Etymology
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favoritism (n.)

"disposition to favor one person or family or one class of persons to the neglect of others having equal claims," 1763, from favorite + -ism.

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proletariat (n.)

also proletariate, "the lowest and poorest class," 1853, from French prolétariat, from Latin proletarius (see proletarian). In political economics, "indigent wage-earners, , the class of wage-workers dependent on daily or casual employment" from 1856. The Englished form proletary was used 16c.-17c. in the older sense and revived in the modern sense by 1865. The Leninist phrase dictatorship of the proletariat is attested from 1918.

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lipase (n.)
class of enzymes, 1897, from French lipase (1896), from Greek lipos "fat" (see lipo-) + chemical enzyme ending -ase.
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tinhorn (adj.)
"petty but flashy," 1857, from tin + horn (n.); originally of low-class gamblers, from the tin cans they used for shaking dice.
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endogenous (adj.)
"growing or proceeding from within," especially with reference to a class of plants including cereals, palms, plantains, etc., 1822, from endo- "within" + -genous "producing."
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bourgeoisie (n.)

1707, "body of freemen in a French town," hence, "the French middle class," also extended to that of other countries, from French bourgeois, from Old French burgeis, borjois (12c.) "town dweller" (as distinct from "peasant"), from borc "town, village," from Frankish *burg "city" (from PIE root *bhergh- (2) "high," with derivatives referring to hills and hill-forts). Communist use for "the capitalist class generally" attested from 1886.

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mudsill (n.)

1680s, "foundation beam of a dam, railroad, house, or other structure," from mud + sill. The word entered U.S. political history in a figurative sense in a speech by James M. Hammond (1807-1864) of South Carolina, March 4, 1858, in the U.S. Senate, alluding to the necessary lowest class of society. In the speech he also took the ground that Northern white laborers were slaves in fact, if not in name. The term subsequently was embraced by Northern workers in the pre-Civil War sectional rivalry.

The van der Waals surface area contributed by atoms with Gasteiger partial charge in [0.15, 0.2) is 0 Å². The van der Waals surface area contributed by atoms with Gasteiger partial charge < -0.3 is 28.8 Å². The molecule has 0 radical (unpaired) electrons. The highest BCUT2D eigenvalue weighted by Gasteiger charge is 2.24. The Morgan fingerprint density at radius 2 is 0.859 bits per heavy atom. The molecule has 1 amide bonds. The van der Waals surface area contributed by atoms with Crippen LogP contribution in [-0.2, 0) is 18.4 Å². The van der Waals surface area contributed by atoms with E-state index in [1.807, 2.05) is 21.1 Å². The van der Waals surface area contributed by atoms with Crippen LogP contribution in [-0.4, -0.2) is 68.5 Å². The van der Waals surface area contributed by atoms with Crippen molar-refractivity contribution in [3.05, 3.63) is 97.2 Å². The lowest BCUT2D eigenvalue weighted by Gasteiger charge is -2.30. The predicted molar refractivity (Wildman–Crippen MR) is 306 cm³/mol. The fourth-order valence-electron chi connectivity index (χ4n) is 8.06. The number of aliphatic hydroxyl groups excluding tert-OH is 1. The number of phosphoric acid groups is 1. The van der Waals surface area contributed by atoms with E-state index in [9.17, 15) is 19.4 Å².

In all social systems there must be a class to do the menial duties, to perform the drudgery of life. This is a class requiring but a low order of intellect and but little skill. Its requisites are vigor, docility, fidelity. Such a class you must have, or you would not have that other class which leads progress, civilization, and refinement. It constitutes the very mud-sill of society and of political government; and you might as well attempt to build a house in the air as to build either the one or the other except on this mud-sill. [Hammond]
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insectivorous (adj.)
1610s; see insect + -vorous "eating, devouring." The mammalian class of Insectivora is from 1821; insectivore (n.) is from 1858 (both are earlier in French).
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molten (adj.)

"melted, in a state of solution," c. 1300, from archaic strong past participle of Old English meltian, a class III strong verb (see melt (v.)).

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Reptilia (n.)

in biology, the class of cold-blooded, scaled vertebrates including the reptiles proper, mid-17c., from Latin plural of reptile (see reptile; also see -a (2)).

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